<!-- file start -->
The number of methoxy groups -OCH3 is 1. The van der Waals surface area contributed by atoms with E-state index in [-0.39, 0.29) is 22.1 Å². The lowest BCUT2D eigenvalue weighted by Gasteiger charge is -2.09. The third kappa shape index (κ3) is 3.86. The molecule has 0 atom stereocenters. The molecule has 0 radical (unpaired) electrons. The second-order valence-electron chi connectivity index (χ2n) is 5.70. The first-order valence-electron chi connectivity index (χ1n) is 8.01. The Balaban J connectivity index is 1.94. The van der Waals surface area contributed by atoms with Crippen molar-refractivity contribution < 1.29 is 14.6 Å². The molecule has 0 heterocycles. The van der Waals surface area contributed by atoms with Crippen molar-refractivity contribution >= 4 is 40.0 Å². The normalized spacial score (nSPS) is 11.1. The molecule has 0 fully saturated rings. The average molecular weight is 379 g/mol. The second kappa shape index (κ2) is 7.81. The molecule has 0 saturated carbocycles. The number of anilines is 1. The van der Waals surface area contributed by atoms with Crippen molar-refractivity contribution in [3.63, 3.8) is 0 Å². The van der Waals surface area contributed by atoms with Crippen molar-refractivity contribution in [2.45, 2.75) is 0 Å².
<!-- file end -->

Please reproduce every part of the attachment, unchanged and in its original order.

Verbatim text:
The number of methoxy groups -OCH3 is 1. The van der Waals surface area contributed by atoms with E-state index in [-0.39, 0.29) is 22.1 Å². The lowest BCUT2D eigenvalue weighted by Gasteiger charge is -2.09. The third kappa shape index (κ3) is 3.86. The molecule has 0 atom stereocenters. The molecule has 0 radical (unpaired) electrons. The second-order valence-electron chi connectivity index (χ2n) is 5.70. The first-order valence-electron chi connectivity index (χ1n) is 8.01. The Balaban J connectivity index is 1.94. The van der Waals surface area contributed by atoms with Crippen molar-refractivity contribution < 1.29 is 14.6 Å². The molecule has 0 heterocycles. The van der Waals surface area contributed by atoms with Crippen molar-refractivity contribution >= 4 is 40.0 Å². The normalized spacial score (nSPS) is 11.1. The molecule has 0 fully saturated rings. The average molecular weight is 379 g/mol. The second kappa shape index (κ2) is 7.81. The molecule has 0 saturated carbocycles. The number of anilines is 1. The van der Waals surface area contributed by atoms with Crippen molar-refractivity contribution in [3.63, 3.8) is 0 Å². The van der Waals surface area contributed by atoms with Crippen molar-refractivity contribution in [2.45, 2.75) is 0 Å².